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A more interior-attacking approach could maximize Rashan Gary’s value

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Green Bay’s liberal usage of Za’Darius Smith from the interior could be a blueprint to maximizing Gary’s untapped potential in year two.

Denver Broncos v Green Bay Packers Photo by Stacy Revere/Getty Images

Within the next week, the Green Bay Packers are expected to have both rookies and veterans report for training camp. One of the largest individual storylines surrounding the summer, as well as the 2020 campaign, will be the development of one of its returning players: Rashan Gary.

The Packers’ 2019 first-round pick displayed flashes and increased pressures at the end of the year, but a two-sack rookie season did little to ease the doubts many had about Gary’s athleticism matching his production coming out of college. However, some of Gary’s elite potential could be realized by adding an interior focus to his game without sacrificing his position on the edge.

Defensive Coordinator Mike Pettine admitted that Za’Darius Smith (Z) and Preston Smith (P) perhaps played too many snaps in 2019 and that Gary should have an increased workload in year two to help his stat line. But there are opportunities to keep the Smith brothers on the field and also employ a third edge rusher at the same time.

There were moments last season when all three players found themselves on the field on passing downs and Z and Gary were lined up side-by-side. However, oftentimes Gary would be lined up outside with Z acting as the more inside man in a three-technique position. There was nothing wrong with this — Z created a lot of pressure from this position. But Z was incredibly effective from the outside as well and Gary’s experience as a defensive end in a four-man front at Michigan makes him a perfect candidate to move inside the tackle in these situations more frequently. In rare instances, the Packers did this and there were positives in both defensive phases, such as the clips below against Washington and Seattle.

Gary’s quickness, to go along with more than adequate size (6-foot-5, 277 pounds), is a large factor in allowing him to attack more from the inside. Some believed in the pre-draft process that Gary’s best NFL fit was as a three-technique in a 4-3 scheme where he could fire through gaps with his quick first step and win with his power and ability to gain leverage. This may actually make Gary more effective in generating pressure as he continues to develop his secondary pass rush moves to beat offensive tackles off something other than his bull rush.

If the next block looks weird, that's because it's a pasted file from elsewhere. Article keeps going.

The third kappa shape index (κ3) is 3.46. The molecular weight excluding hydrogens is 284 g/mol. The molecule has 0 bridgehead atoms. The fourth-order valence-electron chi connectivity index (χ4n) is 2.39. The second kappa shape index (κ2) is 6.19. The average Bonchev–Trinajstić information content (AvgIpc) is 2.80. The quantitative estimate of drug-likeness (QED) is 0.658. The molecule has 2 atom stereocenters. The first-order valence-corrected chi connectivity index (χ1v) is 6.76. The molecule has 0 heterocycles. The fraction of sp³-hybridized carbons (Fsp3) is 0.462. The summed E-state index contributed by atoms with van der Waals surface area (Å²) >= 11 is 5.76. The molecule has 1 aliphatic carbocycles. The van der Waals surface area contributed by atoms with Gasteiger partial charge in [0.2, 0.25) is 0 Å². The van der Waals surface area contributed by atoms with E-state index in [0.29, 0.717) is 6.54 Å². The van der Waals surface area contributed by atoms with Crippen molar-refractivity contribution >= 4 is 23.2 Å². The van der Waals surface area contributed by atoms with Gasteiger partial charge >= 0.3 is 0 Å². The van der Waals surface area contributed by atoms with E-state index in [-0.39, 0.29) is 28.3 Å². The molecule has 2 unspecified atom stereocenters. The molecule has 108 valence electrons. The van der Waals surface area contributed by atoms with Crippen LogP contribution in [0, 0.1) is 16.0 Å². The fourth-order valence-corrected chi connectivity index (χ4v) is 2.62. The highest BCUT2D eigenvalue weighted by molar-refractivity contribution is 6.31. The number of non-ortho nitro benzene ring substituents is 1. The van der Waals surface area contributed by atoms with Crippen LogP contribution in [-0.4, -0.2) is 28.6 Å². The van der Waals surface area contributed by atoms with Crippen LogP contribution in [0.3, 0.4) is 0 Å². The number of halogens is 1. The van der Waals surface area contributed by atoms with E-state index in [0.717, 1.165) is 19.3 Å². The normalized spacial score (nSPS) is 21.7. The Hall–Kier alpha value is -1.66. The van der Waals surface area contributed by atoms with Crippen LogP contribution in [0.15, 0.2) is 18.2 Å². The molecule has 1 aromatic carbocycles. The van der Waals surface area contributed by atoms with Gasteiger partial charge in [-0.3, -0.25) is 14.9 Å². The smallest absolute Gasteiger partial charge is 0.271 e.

While Gary can be expected to continue to be an edge rusher in the Packers’ primary 3-4 defense on early downs, there is no reason he could not line up between the guard and tackle on third down to maximize his talents while letting the Smiths wreak havoc. Replace Z in the example below with Gary, who could begin to command some double-teams, and one of the Smiths could break free while the other continues to cause trouble from the other side.

Even if the Packers choose not to line Gary up inside with his hand in the dirt, he could still be a factor rushing from the inside. Just look at Z, a player with similar athleticism and skills.

Smith was a terror attacking the middle in 2019. He rushed the passer on stunts and even acted as a down lineman in two-man fronts on a few passing downs. The Packers saw a ton of effectiveness with Smith lined up from multiple positions and surprising defenses, including as a blitzer up the middle. Gary could be used in a similar way to take advantage of even more speed, especially with his gap-shooting tools already sufficient.

Without a doubt, Gary will primarily be an edge rushing linebacker once again in 2020. But what makes Gary such a potential asset in year two is his rather untapped ability to attack the interior. Unfortunately, the coronavirus could impact Gary’s increased versatility, especially with limited preseason game experience to continue developing. But this particular area of his game is an intriguing one to watch as on-field instruction begins once again.